Unfortunately, even Repeatable Read can’t help create the kind of critical section I talked about earlier because of one reason. It does allow INSERTS. Yes, no other users/transactions can update the rows  in the transaction, but they can always insert new rows amid the rows we have already locked. The newly inserted rows are called Phantom rows. This is exactly what our problem is that we don’t want to let other users insert until transaction is finished. Hmm.. since I was desperate to find a solution, I moved on and read about the next isolation level.


This isolation level will place a range lock on all the data we have read, means whatever rows come in that range will not be allowed to be updated or deleted, and no insertion will also be possible within that range. This level does what I wanted as it is the most restrictive locking. We can use HOLDLOCK as it has the same effect as using Serializable on all tables in SELECT statement in a transaction.

/* select query */  

But, why do they say “Serializable is prone to cause deadlock”? Should I be worried about it? I think yes, because now I am eyeing on the most optimized solution and it is fair to be threatened by every warning it gives. 

Serializable and Repeatable Read may cause deadlocks

I can’t explain this better than MSDN:

“The transaction reads data, acquiring a shared (S) lock on the resource (page or row), and then modifies the data, which requires lock conversion to an exclusive (X) lock. If two transactions acquire shared-mode locks on a resource and then attempt to update data concurrently, one transaction attempts the lock conversion to an exclusive (X) lock. The shared-mode-to-exclusive lock conversion must wait because the exclusive lock for one transaction is not compatible with the shared-mode lock of the other transaction; a lock wait occurs. The second transaction attempts to acquire an exclusive (X) lock for its update. Because both transactions are converting to exclusive (X) locks, and they are each waiting for the other transaction to release its shared-mode lock, a deadlock occurs.”

To avoid this potential deadlock problem, update (U) locks are used. Since HOLDLOCK only applies shared range locks, we can always complement this with UPDATE to turn into update range locks.

/* to see what locks HOLDLOCK applies – same can be repeated for UPDATE as well */
SELECT MAX(ItemNumber) from Orders with(HOLDLOCK)
EXEC sp_lock @@SPID

So, that means our final query should look something like this:

/* select query */

/* insert query */
INSERT INTO ItemTable (ItemNumber, {column2}, {column3})
VALUES (@ItemNumber, {some_value}, {some_value})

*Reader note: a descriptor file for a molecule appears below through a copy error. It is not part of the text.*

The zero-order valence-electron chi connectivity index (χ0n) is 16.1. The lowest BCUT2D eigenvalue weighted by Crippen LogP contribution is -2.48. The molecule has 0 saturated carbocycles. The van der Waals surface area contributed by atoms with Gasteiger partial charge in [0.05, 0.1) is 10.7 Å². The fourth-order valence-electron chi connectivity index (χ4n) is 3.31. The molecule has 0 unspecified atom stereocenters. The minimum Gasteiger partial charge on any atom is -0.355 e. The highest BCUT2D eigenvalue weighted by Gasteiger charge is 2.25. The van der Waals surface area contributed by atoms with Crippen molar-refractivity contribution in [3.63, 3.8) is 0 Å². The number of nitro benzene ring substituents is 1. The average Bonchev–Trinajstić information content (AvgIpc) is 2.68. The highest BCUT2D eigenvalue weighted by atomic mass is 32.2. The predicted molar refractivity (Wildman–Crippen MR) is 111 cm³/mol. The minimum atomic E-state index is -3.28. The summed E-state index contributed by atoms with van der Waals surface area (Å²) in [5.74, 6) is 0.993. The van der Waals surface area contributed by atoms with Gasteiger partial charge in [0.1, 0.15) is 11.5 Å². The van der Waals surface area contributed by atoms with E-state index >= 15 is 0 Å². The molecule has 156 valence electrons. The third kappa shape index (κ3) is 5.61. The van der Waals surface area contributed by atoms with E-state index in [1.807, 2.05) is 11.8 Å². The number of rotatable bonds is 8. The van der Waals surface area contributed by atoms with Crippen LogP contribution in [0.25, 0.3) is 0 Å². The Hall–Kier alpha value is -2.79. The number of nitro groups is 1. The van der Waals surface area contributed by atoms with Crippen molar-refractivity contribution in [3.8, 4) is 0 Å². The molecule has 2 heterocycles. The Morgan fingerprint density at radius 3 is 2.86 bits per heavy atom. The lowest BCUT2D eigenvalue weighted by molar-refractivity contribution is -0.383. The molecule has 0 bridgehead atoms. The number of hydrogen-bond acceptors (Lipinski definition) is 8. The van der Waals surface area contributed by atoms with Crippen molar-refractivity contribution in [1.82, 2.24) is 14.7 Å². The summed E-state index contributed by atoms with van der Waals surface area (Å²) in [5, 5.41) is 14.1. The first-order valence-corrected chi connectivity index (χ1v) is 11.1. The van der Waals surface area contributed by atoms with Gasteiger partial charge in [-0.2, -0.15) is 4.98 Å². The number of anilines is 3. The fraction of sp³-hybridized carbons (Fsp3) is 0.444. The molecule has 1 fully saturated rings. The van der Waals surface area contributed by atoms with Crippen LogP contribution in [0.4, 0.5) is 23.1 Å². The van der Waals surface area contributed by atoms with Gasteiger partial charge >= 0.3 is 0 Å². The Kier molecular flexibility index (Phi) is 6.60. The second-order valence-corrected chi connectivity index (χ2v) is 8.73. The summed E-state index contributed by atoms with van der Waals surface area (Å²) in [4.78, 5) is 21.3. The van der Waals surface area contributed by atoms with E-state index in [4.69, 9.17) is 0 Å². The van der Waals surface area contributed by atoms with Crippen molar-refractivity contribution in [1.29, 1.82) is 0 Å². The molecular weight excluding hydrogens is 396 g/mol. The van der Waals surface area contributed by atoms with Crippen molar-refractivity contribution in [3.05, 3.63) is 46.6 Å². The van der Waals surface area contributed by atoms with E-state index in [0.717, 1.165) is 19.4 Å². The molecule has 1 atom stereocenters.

We should now be able to generate our own *unique* identities in a distributed environment without worrying about deadlocks using appropriate isolation level and locking.


Using Generics Judiciously

Generics is one of the important features C# offers. It was one of biggest changes when C#2.0. was announced. As it name suggests, It helps developers write generic code using generic (unknown) types that are replaced with actual types at JIT time.

Generic types and functions, of course, offer many advantages e.g. they enhance performance, make code more expressive, move a lot of safety from execution time to compile time etc. One of the advantages which I like most is that it avoids casting and duplicate code, something which we used to do before Generics were introduced. I have used Object type in the past in order to make the code generic when the actual (specific) types were not known in advance.

The thing which I learnt today is the fact that by just looking at the function signatures one can’t decide whether these functions should be converted into Generic. They may share the same name but not the same implementation. For example consider below functions I encountered:

Public Shared Function GetXSLTTransformedXML(ByVal xmlLocation As String, ByVal xsltLocation As String, ByVal args As XsltArgumentList) As String

Dim document As New Linq.XDocument()
Dim xsltTransformer As Xsl.XslCompiledTransform = New Xsl.XslCompiledTransform()
Dim transformedXML As String = String.Empty

document = Linq.XDocument.Load(xmlLocation)
xsltTransformer.Load(xsltLocation, New Xsl.XsltSettings(False, True), New XmlUrlResolver())
transformedXML = GetXSLTTransformedXML(document, xsltTransformer, args)

Catch ex As Exception
Throw ex

End Try

Return transformedXML